Making your child’s test or procedure less stressful
Advice to help you and your family Understand the purpose of the test and what it involves It is normal…Read more
Thyroid scanning or scintigraphy is a procedure to image the thyroid gland.
99m-Tc pertechenetate is the radiopharmaceutical administered intravenously and imaged on a gamma camera.
Common indications for a thyroid scan include:
For further information and advice please contact your nuclear medicine department.
This study may not be suitable for pregnant women. The benefit versus risk should be discussed with the nuclear medicine specialist.
Radioisotope is secreted in breast milk. Women who are breast-feeding need to make special preparations after the test to stop breastfeeding for 24 hours. Expressing breast milk before the scan is an alternative option. For further information, see InsideRadiology: Nuclear Medicine.
There is no requirement to avoid close contact with small children after a thyroid scan.
There are no known associated risks, but the patient will be receiving a dose of ionising radiation (see InsideRadiology: Radiation risk of medical imaging for adults and children).
There are no post-procedural care requirements.
Ultrasound is routinely used in the characterisation of thyroid nodules and thyroid gland size.
CT or MRI gives additional information regarding retro-sternal extent and anatomical effects on adjacent structures.
Page last modified on 14/5/2018.
RANZCR® is not aware that any person intends to act or rely upon the opinions, advices or information contained in this publication or of the manner in which it might be possible to do so. It issues no invitation to any person to act or rely upon such opinions, advices or information or any of them and it accepts no responsibility for any of them.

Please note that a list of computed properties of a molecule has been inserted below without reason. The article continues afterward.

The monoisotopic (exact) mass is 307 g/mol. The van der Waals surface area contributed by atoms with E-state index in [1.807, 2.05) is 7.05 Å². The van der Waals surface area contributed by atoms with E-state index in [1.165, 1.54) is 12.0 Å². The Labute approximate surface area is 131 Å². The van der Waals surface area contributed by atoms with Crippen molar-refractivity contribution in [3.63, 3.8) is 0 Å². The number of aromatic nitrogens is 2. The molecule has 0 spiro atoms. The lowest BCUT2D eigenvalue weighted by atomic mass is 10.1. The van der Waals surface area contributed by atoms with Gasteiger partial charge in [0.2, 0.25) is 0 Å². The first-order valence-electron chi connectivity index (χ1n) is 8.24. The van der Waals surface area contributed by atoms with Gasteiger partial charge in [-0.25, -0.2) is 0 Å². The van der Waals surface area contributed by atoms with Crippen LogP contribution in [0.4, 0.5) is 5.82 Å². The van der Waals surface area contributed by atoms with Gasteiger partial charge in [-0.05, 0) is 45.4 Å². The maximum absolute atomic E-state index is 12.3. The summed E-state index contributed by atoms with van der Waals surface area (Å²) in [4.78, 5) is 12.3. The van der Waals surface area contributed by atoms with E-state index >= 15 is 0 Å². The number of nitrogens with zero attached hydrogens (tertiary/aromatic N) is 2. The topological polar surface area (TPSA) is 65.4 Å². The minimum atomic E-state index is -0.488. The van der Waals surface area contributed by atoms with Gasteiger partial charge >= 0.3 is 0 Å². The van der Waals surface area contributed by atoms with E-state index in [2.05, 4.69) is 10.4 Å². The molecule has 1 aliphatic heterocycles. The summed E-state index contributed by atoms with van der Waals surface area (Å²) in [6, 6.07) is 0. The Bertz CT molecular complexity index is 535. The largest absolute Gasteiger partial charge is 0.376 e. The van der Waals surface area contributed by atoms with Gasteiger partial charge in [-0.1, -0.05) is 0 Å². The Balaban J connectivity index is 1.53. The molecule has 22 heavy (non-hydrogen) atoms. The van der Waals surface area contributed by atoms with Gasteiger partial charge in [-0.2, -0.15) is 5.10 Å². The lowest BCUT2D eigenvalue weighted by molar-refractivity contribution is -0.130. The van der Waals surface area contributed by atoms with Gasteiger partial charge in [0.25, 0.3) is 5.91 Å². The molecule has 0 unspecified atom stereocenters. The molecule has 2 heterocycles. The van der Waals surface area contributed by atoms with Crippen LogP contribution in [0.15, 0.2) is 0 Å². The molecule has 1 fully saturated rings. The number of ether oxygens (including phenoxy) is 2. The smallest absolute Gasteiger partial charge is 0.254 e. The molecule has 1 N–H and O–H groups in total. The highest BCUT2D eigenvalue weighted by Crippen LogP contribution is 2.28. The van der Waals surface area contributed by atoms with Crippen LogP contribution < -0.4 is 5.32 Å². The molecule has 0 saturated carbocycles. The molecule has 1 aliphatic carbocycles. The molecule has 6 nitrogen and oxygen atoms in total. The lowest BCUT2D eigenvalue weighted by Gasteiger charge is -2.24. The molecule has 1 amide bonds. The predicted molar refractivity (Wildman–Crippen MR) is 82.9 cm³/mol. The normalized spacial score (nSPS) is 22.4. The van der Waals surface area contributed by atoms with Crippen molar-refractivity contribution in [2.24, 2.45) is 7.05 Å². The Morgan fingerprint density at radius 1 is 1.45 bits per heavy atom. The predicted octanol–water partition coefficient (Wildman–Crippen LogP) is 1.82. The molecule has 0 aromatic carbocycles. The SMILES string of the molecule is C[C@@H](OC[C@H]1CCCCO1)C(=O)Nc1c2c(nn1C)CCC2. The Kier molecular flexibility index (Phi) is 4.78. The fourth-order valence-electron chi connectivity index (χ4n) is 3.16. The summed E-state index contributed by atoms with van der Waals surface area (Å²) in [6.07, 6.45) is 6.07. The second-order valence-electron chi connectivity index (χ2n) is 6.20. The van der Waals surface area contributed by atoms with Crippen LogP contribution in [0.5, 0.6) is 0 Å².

RANZCR® intends by this statement to exclude liability for any such opinions, advices or information. The content of this publication is not intended as a substitute for medical advice. It is designed to support, not replace, the relationship that exists between a patient and his/her doctor. Some of the tests and procedures included in this publication may not be available at all radiology providers.
RANZCR® recommends that any specific questions regarding any procedure be discussed with a person's family doctor or medical specialist. Whilst every effort is made to ensure the accuracy of the information contained in this publication, RANZCR®, its Board, officers and employees assume no responsibility for its content, use, or interpretation. Each person should rely on their own inquires before making decisions that touch their own interests.